I also finally pulled A Little Life off my shelf after months of waiting for the right time to cry on my morning commute. I’m an eighth of the way in, and the pages still haven’t been water-damaged, but I know it’s just around the corner. (Wish I could say it wasn’t so, Maggie.)

Brinda Ayer, Books Editor

I recently watched the Quentin Tarantino film Once Upon a Time in Hollywood that stirred something in me and made me want to read Helter Skelter by Vincent Bugliosi (about the Manson murders) a second time. It's such a well-reported and wonderfully written deep dive into the life and circumstances of this fascinating (but extremely destructive) man and movement.

Also great for summer

Ella Quittner, Lifestyle Writer

My best friend just lent me her copy of Nana Kwame Adjei-Brenyah's Friday Black, and I'm already hooked. I look forward to canceling all of my weekend plans to finish it.

Alex Egan, Senior SEO Strategist

I'm really trying to read the "Neapolitan novels" by Elena Ferrante this summer (finally)....I've been trying for years! I've had a bunch of people tell me that I'd love them, but also that the first one is the hardest to get through. I'm determined to make it happen this summer—I just keep getting distracted by easier and quicker reads.

Max McDonough, Social Media Coordinator

I’m reading So Long, See You Tomorrow—an oldie but (very) goodie. Oh, and the audiobook is available on YouTube, and it's free.

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What books can't you stop reading this summer? Tell us in the comments below!

See what other Food52 readers are saying.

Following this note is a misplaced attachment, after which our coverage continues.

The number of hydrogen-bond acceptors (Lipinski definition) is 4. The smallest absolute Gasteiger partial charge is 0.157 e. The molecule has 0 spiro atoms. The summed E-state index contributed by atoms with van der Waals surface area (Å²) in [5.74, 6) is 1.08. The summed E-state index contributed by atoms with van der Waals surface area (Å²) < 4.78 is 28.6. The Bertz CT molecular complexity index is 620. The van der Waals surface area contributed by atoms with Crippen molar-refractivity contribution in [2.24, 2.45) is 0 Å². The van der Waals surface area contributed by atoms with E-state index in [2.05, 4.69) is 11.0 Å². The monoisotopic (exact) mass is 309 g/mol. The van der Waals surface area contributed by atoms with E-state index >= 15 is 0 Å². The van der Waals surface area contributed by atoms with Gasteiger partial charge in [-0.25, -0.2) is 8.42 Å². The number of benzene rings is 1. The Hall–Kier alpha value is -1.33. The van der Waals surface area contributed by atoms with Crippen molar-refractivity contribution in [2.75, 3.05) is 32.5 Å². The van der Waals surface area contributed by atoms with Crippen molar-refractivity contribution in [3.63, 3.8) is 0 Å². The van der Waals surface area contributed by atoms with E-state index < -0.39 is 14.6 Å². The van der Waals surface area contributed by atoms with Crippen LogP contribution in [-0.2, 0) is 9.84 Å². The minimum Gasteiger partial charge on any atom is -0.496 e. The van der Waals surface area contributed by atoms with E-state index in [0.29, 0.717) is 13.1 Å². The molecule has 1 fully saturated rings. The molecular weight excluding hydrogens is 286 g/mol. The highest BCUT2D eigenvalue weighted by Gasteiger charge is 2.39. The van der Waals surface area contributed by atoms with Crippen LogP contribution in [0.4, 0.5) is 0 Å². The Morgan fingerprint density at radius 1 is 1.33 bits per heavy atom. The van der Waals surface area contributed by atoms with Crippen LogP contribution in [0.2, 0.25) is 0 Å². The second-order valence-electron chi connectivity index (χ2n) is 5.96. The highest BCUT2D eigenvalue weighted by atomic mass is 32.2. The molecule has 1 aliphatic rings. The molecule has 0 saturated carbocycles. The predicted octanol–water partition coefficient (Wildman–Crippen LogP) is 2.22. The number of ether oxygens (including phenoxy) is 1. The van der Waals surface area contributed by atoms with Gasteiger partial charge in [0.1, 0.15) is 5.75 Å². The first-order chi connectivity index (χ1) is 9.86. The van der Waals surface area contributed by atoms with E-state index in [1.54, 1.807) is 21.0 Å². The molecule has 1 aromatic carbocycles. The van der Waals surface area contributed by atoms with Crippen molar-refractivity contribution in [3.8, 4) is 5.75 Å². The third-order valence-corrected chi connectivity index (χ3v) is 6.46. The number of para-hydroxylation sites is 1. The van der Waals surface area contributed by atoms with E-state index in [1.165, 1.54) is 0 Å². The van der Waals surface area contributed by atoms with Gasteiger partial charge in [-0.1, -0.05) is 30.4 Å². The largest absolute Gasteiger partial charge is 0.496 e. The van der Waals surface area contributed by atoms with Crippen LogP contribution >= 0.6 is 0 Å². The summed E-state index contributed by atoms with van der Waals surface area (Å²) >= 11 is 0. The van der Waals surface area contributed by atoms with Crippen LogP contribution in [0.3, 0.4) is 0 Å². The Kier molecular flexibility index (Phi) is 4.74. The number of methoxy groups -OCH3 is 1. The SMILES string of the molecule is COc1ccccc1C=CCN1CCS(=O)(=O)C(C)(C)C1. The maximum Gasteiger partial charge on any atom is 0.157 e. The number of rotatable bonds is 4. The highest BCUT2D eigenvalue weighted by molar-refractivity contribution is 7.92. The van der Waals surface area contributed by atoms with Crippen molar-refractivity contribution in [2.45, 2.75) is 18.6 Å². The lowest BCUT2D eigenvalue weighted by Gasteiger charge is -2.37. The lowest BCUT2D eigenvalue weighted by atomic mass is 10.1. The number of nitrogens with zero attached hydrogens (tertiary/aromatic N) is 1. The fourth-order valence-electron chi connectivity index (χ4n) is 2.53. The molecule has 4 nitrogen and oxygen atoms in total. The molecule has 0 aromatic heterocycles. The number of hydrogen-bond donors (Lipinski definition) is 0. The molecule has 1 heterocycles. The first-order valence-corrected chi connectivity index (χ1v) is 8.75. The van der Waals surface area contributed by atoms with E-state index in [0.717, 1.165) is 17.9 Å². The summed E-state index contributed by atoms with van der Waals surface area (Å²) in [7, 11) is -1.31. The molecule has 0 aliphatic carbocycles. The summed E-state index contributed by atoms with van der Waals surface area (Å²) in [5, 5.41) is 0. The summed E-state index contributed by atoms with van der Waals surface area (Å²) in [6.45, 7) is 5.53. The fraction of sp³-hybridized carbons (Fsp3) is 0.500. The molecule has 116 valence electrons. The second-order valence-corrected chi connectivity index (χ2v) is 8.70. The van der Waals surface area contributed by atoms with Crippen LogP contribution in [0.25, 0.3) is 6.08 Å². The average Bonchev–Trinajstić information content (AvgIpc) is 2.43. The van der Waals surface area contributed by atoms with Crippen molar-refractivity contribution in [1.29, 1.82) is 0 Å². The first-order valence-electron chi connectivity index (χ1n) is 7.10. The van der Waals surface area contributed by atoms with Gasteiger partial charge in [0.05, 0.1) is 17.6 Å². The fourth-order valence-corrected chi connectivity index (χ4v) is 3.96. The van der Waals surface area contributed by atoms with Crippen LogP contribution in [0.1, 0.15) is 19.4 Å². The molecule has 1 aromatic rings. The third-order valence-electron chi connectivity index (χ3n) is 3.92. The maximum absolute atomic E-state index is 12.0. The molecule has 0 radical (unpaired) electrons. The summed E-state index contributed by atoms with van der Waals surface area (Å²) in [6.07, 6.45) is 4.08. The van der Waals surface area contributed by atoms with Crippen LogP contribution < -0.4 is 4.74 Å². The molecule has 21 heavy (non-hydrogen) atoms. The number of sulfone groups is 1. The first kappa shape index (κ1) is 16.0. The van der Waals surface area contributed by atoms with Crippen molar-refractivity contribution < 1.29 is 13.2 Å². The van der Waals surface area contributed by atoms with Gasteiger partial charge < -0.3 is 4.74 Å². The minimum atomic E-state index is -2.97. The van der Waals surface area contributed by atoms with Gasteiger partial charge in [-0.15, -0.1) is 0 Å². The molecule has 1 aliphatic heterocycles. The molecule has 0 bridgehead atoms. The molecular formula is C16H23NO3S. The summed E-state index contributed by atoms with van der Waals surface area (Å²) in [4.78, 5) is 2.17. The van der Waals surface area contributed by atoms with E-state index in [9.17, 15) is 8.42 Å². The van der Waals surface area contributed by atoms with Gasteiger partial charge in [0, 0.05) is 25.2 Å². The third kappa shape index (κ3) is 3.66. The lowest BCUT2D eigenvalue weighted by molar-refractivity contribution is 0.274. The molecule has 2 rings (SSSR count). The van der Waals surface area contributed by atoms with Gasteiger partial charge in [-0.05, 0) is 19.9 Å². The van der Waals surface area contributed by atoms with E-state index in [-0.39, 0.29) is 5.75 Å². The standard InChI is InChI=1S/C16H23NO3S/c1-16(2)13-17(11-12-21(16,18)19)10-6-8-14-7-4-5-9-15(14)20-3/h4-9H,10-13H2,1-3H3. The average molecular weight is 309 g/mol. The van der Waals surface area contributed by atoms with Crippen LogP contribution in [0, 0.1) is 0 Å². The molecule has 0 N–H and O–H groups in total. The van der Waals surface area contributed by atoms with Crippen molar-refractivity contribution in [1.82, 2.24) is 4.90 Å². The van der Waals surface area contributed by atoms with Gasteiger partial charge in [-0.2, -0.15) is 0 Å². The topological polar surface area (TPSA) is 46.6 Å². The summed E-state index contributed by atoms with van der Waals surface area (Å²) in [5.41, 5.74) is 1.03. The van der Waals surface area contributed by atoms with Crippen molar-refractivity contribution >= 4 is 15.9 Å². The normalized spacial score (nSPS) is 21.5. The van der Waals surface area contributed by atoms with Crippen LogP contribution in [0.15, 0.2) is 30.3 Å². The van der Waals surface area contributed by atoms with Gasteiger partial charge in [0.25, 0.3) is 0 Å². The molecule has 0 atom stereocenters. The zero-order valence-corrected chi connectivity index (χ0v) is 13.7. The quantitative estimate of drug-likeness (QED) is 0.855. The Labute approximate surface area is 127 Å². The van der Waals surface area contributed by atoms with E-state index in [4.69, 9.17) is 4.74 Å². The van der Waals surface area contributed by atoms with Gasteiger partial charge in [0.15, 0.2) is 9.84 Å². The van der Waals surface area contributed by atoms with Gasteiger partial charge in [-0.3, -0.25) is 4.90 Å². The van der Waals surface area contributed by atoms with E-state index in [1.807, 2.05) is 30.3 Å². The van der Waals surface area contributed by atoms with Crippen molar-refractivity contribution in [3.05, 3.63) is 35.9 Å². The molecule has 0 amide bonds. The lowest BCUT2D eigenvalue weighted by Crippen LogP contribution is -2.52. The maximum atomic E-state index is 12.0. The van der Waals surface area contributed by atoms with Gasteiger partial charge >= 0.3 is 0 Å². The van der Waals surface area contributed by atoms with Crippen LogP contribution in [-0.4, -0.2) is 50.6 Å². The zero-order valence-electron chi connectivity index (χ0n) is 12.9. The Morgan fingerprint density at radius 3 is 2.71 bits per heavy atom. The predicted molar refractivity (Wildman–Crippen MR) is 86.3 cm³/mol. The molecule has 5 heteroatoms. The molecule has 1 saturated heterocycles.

• akvaughn
  • Patcsw
  • MarieGlobetrotter
  • pgsmama1
  • Dana Ernest
    Dana Ernest
Arati Menon

Written by: Arati Menon

Arati grew up hanging off the petticoat-tails of three generations of Indian matriarchs who used food to speak their language of love—and she finds herself instinctually following suit. Life has taken her all across the world, but she carries with her a menagerie of inherited home and kitchen objects that serve as her anchor. Formerly at GQ and Architectural Digest, she's now based in Brooklyn.


akvaughn August 11, 2019
After binge watching Outlander, I just had to finish the book I had begun ages ago. As a former emergency room nurse now professor, I am in awe of how the author describes in such details her treatment of her 18th patients. I will be making my way through there entire series. While the series is good, the inspiration much better.
pgsmama1 August 11, 2019
I’m a long-time lover of the Outlander series. I’ve read them all & am looking forward to book 9. The series....i still watch but,meh, they’ve watered down the main characters & relationship so much.
Patcsw August 11, 2019
Love sharing books we’ve read- the Overstory is a masterpiece, in my opinion. Since you’re an independently owned business, I just wish your links went to Indie bookstores instead of the behemoth.
MarieGlobetrotter August 9, 2019
Excellent, recommendations. I have read several of these books but I love that you are reading very varied voice, including Foenkinos and Besson who I have read in French since I'm French speaker.
Arati M. August 9, 2019
So glad you enjoyed our list, Marie!
pgsmama1 August 8, 2019
I’ve read Daisy Jones & the Six, Pachinko & A Little Life. Loved them all. A Little Life stays with you though, beautifully written gut wrenching read.
Dana E. August 7, 2019
Great list! My summer reads this year: Where'd You Go Bernadette? (had to read before the movie comes out), Eleanor Oliphant is Completely Fine (the best book I've read all year), Beartown (heartwrenching), The Leavers (topical and necessary), Shrill: Notes from a Loud Woman (hysterical) and Rich People Problems (soapy and so fun). I'd recommend all of them!
Arati M. August 7, 2019
Ooooh, I'm going to have to carve out MUCH more time to read, to fit all these in (which is always a good idea anyway). I was actually recommended Shrill: Notes from a Loud Woman, so that might go on my list first! Thank you!!
luvcookbooks August 7, 2019
Warlight by Michael Ondaatje
Arati M. August 7, 2019
Ah, thanks for that. The last book I read by him was The English Patient.
Eric K. August 7, 2019
I loved The Cat’s Table.